Friday, April 17, 2009
Because There's this British Playwright No One's Heard Of...
I’ve been rereading Macbeth and some of the psychology of it has thinned out for me.
When the witches first declare that Macbeth will be King, Banquo asks him “Good sir, why do you start; and seem to fear/Things that do sound so fair?” What’s interesting to me about this is that Banquo immediately endorses the prophecy despite its hugely bloody implications. At the very least it calls for the death of the king. On my current reading, I recoiled from this avarice, and found the subsequent eagerness of Macbeth to consider murder (within the same scene) an almost totally alienating development in my identification with him.
What’s so different from the first times I read this play? I think one obvious thing – the prediction of the witches doesn’t seem as wonderfully felicitous to someone who’s tread the territory of the play before. Shakespeare relies on that bit of psychology heavily here I think – but the charm of being told you’re being promoted by some witches and then getting that promotion doesn’t seem enough to me now to warrant all-out regicidal thoughts. Yeah, maybe the superstition was more common in that place and time but my first readings didn’t result in this jarring disconnect.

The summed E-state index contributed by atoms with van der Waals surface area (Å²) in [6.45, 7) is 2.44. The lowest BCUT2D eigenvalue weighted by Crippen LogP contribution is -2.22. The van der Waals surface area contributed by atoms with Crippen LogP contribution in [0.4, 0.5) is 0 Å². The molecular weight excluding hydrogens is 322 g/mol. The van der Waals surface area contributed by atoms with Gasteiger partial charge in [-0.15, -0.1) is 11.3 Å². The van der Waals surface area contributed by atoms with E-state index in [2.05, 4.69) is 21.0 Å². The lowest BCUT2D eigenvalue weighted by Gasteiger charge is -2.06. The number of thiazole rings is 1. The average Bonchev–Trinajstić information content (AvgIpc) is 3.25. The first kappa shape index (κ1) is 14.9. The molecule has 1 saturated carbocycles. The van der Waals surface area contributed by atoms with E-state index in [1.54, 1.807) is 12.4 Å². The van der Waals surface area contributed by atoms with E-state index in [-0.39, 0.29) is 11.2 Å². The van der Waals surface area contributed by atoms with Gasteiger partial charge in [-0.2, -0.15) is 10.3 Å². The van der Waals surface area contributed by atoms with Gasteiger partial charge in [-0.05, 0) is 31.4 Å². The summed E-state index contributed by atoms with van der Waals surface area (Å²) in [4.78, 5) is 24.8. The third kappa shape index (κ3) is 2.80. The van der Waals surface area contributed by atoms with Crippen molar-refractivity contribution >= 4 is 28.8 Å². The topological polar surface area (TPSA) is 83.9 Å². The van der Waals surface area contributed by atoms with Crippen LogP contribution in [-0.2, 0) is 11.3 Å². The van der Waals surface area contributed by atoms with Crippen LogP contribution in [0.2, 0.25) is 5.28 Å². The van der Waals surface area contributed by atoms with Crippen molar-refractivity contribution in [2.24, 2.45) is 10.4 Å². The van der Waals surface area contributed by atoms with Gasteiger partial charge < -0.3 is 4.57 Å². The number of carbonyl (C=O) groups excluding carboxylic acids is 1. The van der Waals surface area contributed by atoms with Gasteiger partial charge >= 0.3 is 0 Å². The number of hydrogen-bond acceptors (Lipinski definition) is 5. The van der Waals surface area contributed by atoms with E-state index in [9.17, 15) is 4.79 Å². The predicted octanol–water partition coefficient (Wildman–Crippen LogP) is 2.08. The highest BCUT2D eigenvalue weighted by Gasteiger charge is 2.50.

One thing that also occurs to me is that one reason we’re motivated to assume the kingship with Macbeth precisely because the battle he just fought was so bloody. We want to be relatively safe, like Duncan. Not on the front lines risking everything all the time. So for a warring Thane like Macbeth it’s almost a matter of life and death to assume the kingship.
Also, the way I usually think of the play is that Macbeth doesn’t consider killing the king until his wife encourages him to do so. That’s not true, to my surprise during this reading. She just fixes him on the goal.